The Case Against Open Space

It’s high on the wish list for many city residents. It’s what they moved to the suburbs to find. It’s what environmentalists say we’re losing and must be preserved. It’s open space.

From the urban pioneer living in a New Jersey Brownstone to the crowd in low-rise San Francisco–from the Ohio farmer to the suburban Seattle housewife, people want more space. But they’re also fed up with traffic, want shopping and employment to be closer and miss an intangible quality called “community.”

It’s a dilemma to which there is no solution. As some wise person of the past said: you can’t have your open space and live in it too.

The more space there is for grass to grow, the less space there is for people to live. The more space that’s in between home and work, the further away each is. The more space that’s between you and your neighbor, the less likely there is to have anything approaching a sense of “community.”

It’s easy to understand why the farmer and rural resident wants open space. Farming is about having room for vegetables to grow and cows to graze. Suburban tract homes that encroach on farmland and a farmer’s way of life raise the value of real estate and thence the farmer’s taxes. Suburbanites complain about the noise and smell from farm equipment and animals and bring new noises from cars, highways and big box retailers to what everyone hoped would be a quiet neighborhood with a sense of community far from the commotion of the city.

The loss of farmland is perhaps more disturbing to the new suburbanites than the farmers waiting to profit from the switch from growing corn to growing real estate.

Suburbanites are naive about open space. After buying a square quarter or half acre piece of open field, the residents often seem surprised and disturbed that other new homes have sprung up just feet from their own. The open space and seclusion they were seeking is now lost to the equal desires of their neighbors.

The driveways, garages and lack of well-placed public open space make a sense of community hard to come by. There are often no public services, there are neighbors erecting fences and paving paradise for a basketball court. Strip malls and office parks follow the rush to the new suburbs, and soon, it’s time to move out again, to somewhere far away from it all where it’s quiet and there’s lots of open space.

City residents are not immune to the open-space delusion either. Even though they live in the city to be near people and activity, somehow many urbanites feel it would be better if they were near activities and people in open space. It sounds strangely like a Wal-Mart parking lot, this space they want…. To city residents, there’s nothing as pleasing as a well-landscaped, well-used city park in a high-density residential area. But many in cities call reflexively for more “open space,” which can even be where concrete is–service station lots, useless traffic circles, and lot setbacks barred to pedestrians. Fewer buildings, they say, improve the view, let the air in and provide a place for people to gather. But so does Wal-mart parking lot.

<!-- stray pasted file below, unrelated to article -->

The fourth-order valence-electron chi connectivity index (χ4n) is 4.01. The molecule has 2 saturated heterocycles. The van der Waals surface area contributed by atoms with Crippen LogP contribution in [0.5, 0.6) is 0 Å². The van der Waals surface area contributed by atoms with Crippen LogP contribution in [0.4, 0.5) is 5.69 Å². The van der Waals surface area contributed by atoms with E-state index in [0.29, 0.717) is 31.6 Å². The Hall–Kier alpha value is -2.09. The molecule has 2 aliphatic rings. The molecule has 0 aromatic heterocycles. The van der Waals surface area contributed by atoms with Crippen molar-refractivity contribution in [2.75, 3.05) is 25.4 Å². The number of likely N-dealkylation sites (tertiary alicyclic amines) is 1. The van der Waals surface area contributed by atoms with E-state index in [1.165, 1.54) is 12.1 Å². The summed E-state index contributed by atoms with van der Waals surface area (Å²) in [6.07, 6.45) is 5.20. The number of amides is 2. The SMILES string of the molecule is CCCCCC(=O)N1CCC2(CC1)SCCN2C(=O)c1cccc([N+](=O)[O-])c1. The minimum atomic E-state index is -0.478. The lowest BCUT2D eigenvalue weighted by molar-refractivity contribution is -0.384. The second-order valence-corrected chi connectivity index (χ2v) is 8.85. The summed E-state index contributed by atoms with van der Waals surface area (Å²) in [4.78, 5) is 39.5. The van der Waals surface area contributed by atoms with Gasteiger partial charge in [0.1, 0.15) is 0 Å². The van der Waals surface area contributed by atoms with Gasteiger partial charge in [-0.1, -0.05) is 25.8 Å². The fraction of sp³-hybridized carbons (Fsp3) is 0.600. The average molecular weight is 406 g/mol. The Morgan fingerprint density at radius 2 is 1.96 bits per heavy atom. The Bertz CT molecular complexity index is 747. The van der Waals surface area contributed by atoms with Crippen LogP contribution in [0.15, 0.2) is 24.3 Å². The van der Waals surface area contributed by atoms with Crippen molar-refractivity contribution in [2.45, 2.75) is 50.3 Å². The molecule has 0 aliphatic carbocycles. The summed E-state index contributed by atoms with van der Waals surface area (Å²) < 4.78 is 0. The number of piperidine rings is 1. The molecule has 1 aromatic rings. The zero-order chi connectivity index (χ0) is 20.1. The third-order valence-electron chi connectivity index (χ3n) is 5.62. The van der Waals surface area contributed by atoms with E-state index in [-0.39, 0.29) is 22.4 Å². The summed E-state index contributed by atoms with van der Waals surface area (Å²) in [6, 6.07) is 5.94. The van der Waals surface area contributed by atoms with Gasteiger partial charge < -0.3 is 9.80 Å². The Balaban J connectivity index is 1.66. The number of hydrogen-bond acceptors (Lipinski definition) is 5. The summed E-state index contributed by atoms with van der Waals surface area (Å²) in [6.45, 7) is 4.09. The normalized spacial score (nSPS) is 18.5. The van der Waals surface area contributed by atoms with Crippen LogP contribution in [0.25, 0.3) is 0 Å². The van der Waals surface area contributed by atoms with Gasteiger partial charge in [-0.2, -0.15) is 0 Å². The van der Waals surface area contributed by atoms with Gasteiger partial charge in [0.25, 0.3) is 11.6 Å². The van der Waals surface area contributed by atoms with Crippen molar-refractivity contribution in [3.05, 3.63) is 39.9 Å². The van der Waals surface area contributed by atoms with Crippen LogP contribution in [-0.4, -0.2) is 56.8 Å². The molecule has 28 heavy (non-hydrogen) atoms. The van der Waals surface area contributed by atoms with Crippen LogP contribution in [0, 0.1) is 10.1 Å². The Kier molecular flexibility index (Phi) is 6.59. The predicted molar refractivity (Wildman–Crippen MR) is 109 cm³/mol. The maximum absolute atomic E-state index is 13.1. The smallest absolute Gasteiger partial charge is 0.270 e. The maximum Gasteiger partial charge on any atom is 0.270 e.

That’s the thing about open-space. People like the idea of it, but there’s often little use for most of it. City vistas, suburban lawns and parking lots alike, open space isn’t open when people are in it.

Foot Jammin'In the city, where it’s ideal to live without a car, open space is even a stranger goal because when things are farther apart, they’re lots farther apart if your traveling on foot. If you decided to put a square of open space every three blocks, what was three blocks away is now four blocks away, what was ten blocks away is now twelve blocks away, and what was 25 blocks away is now up to 33 blocks away. The same thing happens when you start adding parking spaces. Plus, unless urban open-space is placed in a high-density, high-traffic area, it often goes unused by residents. Which leaves it open for homeless camps, drug use and criminal activity, making city neighborhoods less attractive places to live.

There was a time when a house which bordered a park was worth more, rather than less. Homes on Pittsburgh’s Cedar Avenue which border a Victorian park were left to decay following years of the neighborhood’s depopulation. Being near a park that’s used for criminal activity is no more desirable than being near a noisy highway. Now that the number of middle-income residents in the area is increasing and the park being used more, the houses are being reclaimed and many are once again the most desirable in the neighborhood.

Cities are made to be traversed on foot. Any space between a pedestrian and a destination is not likely to be desirable, and buildings, in general, are far more beneficial to the urban environment than “open space” that can’t or won’t be used for leisure or recreation.

Urban man was made to live amidst doorways, windows, and walls. Open space is best left for the farmers, loggers, goats, prairie dogs and ground hogs, so it will be there should we want to visit it once in a while. Open space for people is kind of like the mythical trafficless highway: we see it on commercials all the time, and while it seems like something we should have, it’s never something we’ve ever really been able to create.

Open space is the cake we ate. If we go to it, it goes away.

About Eric Miller

Rick and I started this web magazine as The New Colonist back in 1999. I was in San Francisco, and he was in Los Angeles. We had a common interest in sustainability and city life. We're still at it. Today I am happy to have lived in both New York, San Francisco and Pittsburgh and to now reside in Dallas. Find more at